Going through his YouTube highlights one more time, not only did the amount of jump shots stand out (jumpers on YouTube?), but the finesse of his game. One move that Durant seems to have in his bag is to drive hard one way, then lose his man with a counter-spin the other way and hit the resulting 7-footer. It's a gorgeous, gorgeous, gorgeous move, but it has disturbing implications; he invented that move because he was getting beaten to the spot on his drives by white guys from Gonzaga, who may or may not have thought that he was a dragon. He did dominate in college, but he did so not through his sheer ability, but with his ability to bend the game so that his abilities would be highlighted. Will that ability be enough at the NBA level? I do not think so. In the Summer League, his forays to the basket were often stopped cold by fellow rookies and D-leaguers; he did start getting to the line near the end of the summer league, but Adam Morrison averaged over 10 free throws per game during his summer league, and while I think the Morrison/Durant comparison has been played out, that does seem pertinent. If Kevin Durant can find a way to get to the league in the NBA, I'm wrong about him. But he seems to willing to settle for his jumper, as well as just not fast enough.
So that's why I don't think that Kevin Durant will shoot higher than 40% this year, which only scratches the surface of why I don't think he'll become a franchise player. When playing the "compare the best players in the NBA" game, typically around MVP time, one of the most important things for me is "how good is he on his worst night?" In other words, when he can't buy a jumper to save his life or find easy lanes to the bucket, how does he help his team to victory? Tim Duncan is the best at this test; he gives you 10 rebounds, great defense, draws a double-team, shares the ball, gets scrappy buckets, and leads his team. LeBron will get 5 or 6 boards, get a steal or two, get some points on fast breaks, draw a double-team, and keep his teammates involved. Dwayne Wade will get to the line 15 times. Tracy McGrady will run the offense.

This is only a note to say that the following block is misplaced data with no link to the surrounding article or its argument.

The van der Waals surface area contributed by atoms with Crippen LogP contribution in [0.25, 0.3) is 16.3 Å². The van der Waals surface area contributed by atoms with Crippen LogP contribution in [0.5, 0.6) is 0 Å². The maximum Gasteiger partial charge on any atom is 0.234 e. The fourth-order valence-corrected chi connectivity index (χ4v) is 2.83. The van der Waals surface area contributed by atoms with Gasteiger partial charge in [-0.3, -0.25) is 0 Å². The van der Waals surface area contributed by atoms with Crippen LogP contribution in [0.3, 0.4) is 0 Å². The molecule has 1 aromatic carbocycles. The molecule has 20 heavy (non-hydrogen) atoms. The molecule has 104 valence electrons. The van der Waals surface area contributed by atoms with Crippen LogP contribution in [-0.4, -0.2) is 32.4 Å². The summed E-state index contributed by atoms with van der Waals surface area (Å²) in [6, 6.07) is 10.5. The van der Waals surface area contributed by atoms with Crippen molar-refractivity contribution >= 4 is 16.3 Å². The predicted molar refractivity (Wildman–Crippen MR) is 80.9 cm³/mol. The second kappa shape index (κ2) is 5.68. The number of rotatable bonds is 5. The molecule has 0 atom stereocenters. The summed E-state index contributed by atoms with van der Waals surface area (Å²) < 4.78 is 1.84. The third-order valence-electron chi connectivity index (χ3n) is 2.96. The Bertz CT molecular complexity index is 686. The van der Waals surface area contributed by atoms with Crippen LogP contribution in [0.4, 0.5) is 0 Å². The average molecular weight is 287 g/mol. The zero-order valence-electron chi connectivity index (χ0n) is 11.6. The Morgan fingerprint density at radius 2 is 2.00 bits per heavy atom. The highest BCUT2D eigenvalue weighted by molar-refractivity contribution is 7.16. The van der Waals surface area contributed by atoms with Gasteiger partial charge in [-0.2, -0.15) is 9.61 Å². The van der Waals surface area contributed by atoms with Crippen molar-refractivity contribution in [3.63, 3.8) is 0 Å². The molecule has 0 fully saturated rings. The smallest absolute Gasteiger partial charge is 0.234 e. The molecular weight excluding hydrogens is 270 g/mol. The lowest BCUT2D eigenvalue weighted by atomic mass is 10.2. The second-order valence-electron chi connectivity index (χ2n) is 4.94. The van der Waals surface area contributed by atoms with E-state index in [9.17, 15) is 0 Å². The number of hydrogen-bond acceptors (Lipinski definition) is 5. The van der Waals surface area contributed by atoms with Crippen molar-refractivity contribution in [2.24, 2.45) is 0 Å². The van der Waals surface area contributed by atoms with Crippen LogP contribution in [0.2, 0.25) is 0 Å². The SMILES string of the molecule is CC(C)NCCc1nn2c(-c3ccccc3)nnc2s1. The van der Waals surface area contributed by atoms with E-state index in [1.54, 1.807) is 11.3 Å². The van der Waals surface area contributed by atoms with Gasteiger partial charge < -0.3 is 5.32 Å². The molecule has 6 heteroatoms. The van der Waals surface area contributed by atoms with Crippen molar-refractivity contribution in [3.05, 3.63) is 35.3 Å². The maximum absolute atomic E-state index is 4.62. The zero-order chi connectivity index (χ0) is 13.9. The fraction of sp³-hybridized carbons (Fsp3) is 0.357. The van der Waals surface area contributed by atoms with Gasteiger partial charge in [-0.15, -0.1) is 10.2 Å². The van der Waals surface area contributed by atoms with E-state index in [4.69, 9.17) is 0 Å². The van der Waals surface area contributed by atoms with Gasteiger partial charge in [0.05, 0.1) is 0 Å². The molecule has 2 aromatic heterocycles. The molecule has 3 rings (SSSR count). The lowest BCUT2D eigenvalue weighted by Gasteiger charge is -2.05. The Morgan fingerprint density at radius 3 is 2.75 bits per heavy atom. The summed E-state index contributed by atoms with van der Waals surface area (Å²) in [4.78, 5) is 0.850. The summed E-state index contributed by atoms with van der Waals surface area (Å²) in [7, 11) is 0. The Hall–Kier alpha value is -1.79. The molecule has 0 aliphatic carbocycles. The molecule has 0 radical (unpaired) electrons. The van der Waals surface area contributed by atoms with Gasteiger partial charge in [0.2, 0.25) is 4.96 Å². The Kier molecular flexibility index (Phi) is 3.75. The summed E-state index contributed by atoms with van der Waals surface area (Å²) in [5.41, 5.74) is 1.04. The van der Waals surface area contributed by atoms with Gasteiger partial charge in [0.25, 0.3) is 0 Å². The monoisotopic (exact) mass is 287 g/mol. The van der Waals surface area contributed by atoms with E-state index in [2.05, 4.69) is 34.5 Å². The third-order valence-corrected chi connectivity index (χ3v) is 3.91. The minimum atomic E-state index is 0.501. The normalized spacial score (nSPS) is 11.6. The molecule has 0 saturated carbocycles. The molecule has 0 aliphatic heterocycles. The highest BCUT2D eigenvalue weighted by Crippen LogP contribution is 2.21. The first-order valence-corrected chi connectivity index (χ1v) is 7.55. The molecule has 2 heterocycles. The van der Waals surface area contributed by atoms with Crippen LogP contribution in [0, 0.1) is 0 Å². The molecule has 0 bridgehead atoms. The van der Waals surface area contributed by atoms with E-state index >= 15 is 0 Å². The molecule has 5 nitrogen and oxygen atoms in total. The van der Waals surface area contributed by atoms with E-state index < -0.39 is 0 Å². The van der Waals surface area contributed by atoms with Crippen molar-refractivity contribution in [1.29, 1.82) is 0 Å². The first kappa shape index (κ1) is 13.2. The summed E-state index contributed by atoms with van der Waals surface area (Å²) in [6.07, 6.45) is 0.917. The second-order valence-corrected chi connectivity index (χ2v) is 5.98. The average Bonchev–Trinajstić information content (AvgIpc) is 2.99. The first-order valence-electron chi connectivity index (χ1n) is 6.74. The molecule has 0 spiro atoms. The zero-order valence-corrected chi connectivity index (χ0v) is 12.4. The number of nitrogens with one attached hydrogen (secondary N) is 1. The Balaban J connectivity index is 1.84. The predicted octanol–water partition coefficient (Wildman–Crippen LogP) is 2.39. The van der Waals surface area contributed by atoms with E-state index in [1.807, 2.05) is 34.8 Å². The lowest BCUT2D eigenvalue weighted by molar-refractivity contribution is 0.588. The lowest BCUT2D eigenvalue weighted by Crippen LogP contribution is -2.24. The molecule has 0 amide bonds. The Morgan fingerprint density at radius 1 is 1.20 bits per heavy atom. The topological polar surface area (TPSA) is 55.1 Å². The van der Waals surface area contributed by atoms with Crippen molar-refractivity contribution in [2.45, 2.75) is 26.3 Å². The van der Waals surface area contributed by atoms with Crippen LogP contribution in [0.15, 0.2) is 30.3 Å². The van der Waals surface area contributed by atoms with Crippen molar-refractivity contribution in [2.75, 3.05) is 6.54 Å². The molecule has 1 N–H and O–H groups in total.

The absolute worst elite player at this test is Dirk Nowitzki, the player who represents the best-case scenario for Mr. Durant. Like Durant, Dirk is an absolute liability defensively because of his lack of speed and muscle, and like Durant, Dirk's offense rarely gets other players going, because much of it is off a jump shot rather than a coverage-drawing post-up or drive to the hole. Dirk has managed to make himself a good rebounder, which Durant has not proven himself able to do at the NBA level. (He could rebound in college, but not in the summer league, and now he's been put at shooting guard.) Unlike Wade or Arenas, Durant and Dirk aren't fast enough to crash into defenders for free throws or strong enough to try to get an easy look in the post when their shot isn't going; their games are entirely dependent on creating and maintaining a groove, and if they're forced out of that groove, like Dirk was against Golden State, they're giving you nothing. When Durant's shot isn't falling, he's going to have himself a very, very bad night.
And as for the USA scrimmage, which he played fantastically in, remember that that style of play is perfectly styled to Durant's strengths: there is almost no scoring off drives, much more spot-up shooting, a shorter three-point line, and a greater emphasis on fundamental play.
So that's my bold prediction: I still don't think I have Kevin Durant figured out, because he is so unique, but that's my best attempt. Feel free to disagree, but for now I'm ready to let Mr. Durant settle this one on the court.